The United States can also assist by coordinating with Venezuela’s neighbors Guyana, Colom- bia, and Brazil, to augment their security in the event that the destabilization of the country gives rise to rash action by its leadership such as military action against the Essequibo region of Gu- yana, or la Guajira region of Colombia, bordering Venezuela. The United States should also be prepared to support Venezuela’s neighbors if such a collapse occasions a cross-border ood of refugees, or a signi cant spike in narcotraf cking and criminal activity along Venezuela’s borders. 
Beyond such preparations, the United States should also work through the Organization of American States (OAS) to hold Venezuela accountable for adhering to the democratic fra- mework of its own constitution, including the invocation the OAS Democratic Charter if neces- sary, suspending Venezuela from the organization and sanctioning it, if it fails to do so.25 
At the same time, the United States should also be prepared to commit resources through the same Interamerican system to support Venezuela’s resolution of institutional disputes and weathering of the economic crisis, possibly including emergency loans through the Interameri- can Development Bank once the resolution of political disputes in the country, and the demons- tration of political will by the Venezuelan executive, permit such aid. 
Indeed, the present crisis represents an opportunity for the United States to help restore the OAS to its rightful place as the lead multilateral institution for the countries of the Americas to collectively address their security and other challenges. OAS Secretary General Luis Almagro has already demonstrated the potential for the OAS to play such a role, through the leadership that he has already shown in publicly ghting for adherence to democratic processes in Venezuela.26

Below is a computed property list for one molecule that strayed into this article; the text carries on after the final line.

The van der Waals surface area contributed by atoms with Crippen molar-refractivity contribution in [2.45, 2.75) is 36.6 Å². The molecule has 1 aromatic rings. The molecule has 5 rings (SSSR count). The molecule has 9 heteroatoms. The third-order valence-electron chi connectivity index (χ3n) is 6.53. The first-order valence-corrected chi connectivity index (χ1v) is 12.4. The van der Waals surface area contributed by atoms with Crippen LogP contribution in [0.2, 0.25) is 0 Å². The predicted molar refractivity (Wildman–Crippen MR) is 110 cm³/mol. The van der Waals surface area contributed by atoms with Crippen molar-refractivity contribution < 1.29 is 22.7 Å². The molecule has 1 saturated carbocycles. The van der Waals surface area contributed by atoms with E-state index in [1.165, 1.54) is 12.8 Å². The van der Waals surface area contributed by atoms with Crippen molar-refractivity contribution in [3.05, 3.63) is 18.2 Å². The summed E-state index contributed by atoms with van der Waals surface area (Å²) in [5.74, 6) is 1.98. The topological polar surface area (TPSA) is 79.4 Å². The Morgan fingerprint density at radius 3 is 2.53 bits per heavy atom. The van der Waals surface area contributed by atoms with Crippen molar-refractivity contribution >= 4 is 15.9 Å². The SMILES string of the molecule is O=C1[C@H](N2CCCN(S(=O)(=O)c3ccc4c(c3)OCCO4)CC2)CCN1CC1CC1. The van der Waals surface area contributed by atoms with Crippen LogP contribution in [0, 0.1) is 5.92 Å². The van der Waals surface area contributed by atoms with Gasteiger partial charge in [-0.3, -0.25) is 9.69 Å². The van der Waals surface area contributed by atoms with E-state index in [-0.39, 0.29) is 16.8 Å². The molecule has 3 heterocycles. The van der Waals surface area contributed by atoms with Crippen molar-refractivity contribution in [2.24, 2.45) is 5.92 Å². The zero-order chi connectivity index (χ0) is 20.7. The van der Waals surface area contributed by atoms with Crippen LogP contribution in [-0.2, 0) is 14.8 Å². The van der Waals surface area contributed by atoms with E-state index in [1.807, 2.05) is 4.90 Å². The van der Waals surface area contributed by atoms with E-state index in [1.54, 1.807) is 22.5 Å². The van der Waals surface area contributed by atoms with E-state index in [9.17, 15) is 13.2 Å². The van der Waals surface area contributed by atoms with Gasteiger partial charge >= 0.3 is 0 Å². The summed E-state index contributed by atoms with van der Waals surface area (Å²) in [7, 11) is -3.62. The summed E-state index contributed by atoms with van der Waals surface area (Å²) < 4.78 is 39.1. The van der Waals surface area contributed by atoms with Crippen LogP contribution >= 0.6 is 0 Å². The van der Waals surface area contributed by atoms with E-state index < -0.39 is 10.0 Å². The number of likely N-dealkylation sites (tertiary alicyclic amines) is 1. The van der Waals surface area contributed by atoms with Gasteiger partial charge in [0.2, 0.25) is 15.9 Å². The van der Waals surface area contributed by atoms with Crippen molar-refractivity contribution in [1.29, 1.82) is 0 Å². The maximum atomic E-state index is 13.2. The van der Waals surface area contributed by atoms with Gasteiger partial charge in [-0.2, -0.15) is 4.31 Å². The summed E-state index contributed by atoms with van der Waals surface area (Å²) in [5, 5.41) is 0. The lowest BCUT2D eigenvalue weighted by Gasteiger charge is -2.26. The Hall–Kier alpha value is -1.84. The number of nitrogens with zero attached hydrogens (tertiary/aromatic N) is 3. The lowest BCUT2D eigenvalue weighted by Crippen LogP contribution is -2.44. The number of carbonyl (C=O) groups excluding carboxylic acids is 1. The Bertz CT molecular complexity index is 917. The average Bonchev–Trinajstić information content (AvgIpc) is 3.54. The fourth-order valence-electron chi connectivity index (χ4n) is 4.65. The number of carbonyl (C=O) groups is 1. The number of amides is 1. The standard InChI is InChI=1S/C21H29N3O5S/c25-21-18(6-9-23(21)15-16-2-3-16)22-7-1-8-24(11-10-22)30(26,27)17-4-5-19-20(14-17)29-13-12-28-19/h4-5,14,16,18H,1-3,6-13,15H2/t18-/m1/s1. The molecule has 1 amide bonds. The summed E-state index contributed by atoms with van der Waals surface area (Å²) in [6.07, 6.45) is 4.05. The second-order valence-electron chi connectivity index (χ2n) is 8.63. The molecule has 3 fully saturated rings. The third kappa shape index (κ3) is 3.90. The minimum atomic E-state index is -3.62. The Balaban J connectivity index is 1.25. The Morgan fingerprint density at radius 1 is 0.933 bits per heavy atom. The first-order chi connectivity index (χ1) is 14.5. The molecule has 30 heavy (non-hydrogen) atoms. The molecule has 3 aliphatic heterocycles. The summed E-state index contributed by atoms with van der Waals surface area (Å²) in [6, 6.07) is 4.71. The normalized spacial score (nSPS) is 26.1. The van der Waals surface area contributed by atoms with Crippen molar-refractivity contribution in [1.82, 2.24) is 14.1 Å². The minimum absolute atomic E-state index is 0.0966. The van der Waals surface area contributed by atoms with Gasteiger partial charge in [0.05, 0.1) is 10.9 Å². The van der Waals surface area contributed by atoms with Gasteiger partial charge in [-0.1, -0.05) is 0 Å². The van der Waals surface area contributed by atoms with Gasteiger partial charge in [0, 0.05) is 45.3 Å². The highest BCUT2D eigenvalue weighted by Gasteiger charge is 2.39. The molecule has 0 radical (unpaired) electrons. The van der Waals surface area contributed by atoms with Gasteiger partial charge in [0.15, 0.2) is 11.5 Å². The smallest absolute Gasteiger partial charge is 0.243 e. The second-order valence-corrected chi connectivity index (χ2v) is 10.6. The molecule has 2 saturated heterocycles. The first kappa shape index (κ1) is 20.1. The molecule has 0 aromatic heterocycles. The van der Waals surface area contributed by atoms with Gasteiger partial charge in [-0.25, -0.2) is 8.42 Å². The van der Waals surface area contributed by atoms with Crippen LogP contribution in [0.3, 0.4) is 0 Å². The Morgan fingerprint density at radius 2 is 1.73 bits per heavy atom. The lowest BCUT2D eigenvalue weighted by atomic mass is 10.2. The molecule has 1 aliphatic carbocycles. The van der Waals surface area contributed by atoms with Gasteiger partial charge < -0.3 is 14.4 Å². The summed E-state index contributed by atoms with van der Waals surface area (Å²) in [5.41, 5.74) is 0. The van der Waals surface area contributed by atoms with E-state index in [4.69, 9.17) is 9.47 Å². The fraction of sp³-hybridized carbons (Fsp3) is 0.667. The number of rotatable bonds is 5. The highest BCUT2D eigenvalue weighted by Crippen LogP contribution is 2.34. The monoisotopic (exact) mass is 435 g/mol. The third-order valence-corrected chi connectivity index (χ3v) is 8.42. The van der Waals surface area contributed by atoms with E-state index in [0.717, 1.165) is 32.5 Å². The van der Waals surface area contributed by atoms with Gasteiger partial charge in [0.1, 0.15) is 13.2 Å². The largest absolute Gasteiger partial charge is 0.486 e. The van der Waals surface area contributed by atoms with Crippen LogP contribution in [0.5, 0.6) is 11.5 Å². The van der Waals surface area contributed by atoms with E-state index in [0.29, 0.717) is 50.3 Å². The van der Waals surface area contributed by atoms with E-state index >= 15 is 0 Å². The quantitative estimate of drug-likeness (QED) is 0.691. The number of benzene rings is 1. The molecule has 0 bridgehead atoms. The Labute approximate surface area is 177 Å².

Nonetheless, assistance through the OAS or other organizations whether by the OAS will also require a commitment of the executive to work with the opposition to govern and resolve Venezuela’s crisis together, a commitment to adhere to the nation’s own constitution, and the release of the estimated 80 political prisoners in the country,27 such as Leopoldo Lopez, former Caracas mayor Antonio Ledezma, and former mayor of San Cristobal Daniel Ceballos.28 
As one element of Venezuela’s economic stabilization, the United States can also play a role in supporting Venezuela’s efforts to salvage its national petroleum company, PdVSA, and restruc- ture its oil sector. Restoring PdVSA to a reasonable level of functionality will be necessary to pro- duce the revenues that the country needs in the short term to import the basic needs of its people. 
To date, the Maduro regime has shown no intention to work with the newly elected National Assembly on this issue. Thus helping Venezuela to rescue its economy, and its society, may have to wait until the Maduro administration is either driven from of ce, or forced to compromise.